Axonal fiber terminations concentrate on gyri

Jingxin Nie, Lei Guo, Kaiming Li, Yonghua Wang, Guojun Chen, Longchuan Li, Hanbo Chen, Fan Deng, Xi Jiang, Tuo Zhang, Ling Huang, Carlos Faraco, Degang Zhang, Cong Guo, Pew Thian Yap, Xintao Hu, Gang Li, Jinglei Lv, Yixuan Yuan, Dajiang ZhuJunwei Han, Dean Sabatinelli, Qun Zhao, L. Stephen Miller, Bingqian Xu, Ping Shen, Simon Platt, Dinggang Shen, Xiaoping Hu, Tianming Liu

Research output: Contribution to journalArticlepeer-review

104 Citations (Scopus)


Convoluted cortical folding and neuronal wiring are 2 prominent attributes of the mammalian brain. However, the macroscale intrinsic relationship between these 2 general cross-species attributes, as well as the underlying principles that sculpt the architecture of the cerebral cortex, remains unclear. Here, we show that the axonal fibers connected to gyri are significantly denser than those connected to sulci. In human, chimpanzee, and macaque brains, a dominant fraction of axonal fibers were found to be connected to the gyri. This finding has been replicated in a range of mammalian brains via diffusion tensor imaging and high-angular resolution diffusion imaging. These results may have shed some lights on fundamental mechanisms for development and organization of the cerebral cortex, suggesting that axonal pushing is a mechanism of cortical folding.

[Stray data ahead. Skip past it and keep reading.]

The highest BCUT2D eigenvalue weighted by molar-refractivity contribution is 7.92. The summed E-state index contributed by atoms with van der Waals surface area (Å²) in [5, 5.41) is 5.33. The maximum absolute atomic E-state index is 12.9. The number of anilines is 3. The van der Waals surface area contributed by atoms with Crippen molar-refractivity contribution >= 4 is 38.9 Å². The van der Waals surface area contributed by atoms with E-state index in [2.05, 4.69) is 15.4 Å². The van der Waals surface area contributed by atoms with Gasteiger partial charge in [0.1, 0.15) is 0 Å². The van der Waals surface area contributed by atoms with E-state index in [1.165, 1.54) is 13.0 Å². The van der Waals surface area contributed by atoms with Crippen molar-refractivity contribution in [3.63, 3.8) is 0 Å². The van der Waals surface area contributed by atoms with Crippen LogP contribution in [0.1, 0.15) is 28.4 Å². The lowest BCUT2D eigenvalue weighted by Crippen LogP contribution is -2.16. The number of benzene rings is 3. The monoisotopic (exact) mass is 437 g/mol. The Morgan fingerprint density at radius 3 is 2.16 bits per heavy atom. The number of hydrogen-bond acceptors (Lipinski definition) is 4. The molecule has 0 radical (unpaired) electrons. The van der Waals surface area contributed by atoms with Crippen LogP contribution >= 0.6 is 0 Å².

Original languageEnglish
Pages (from-to)2831-2839
Number of pages9
JournalCerebral Cortex
Issue number12
Publication statusPublished - 2012 Dec

Bibliographical note

Funding Information:
Northwestern Polytechnic University Foundation for Fundamental Research to J. Nie, L. Guo, and G. Li; National Institutes of Health (K01 EB 006878 and R01 HL087923-03S2 to T. Liu, PO1 AG026423 to L. Li and X. Hu); The University of Georgia start-up research funding to T. Liu; China Government Scholarship to K. Li, T. Zhang, and D. Zhang.


  • cortical folding
  • diffusion tensor imaging
  • shape analysis

ASJC Scopus subject areas

  • Cognitive Neuroscience
  • Cellular and Molecular Neuroscience


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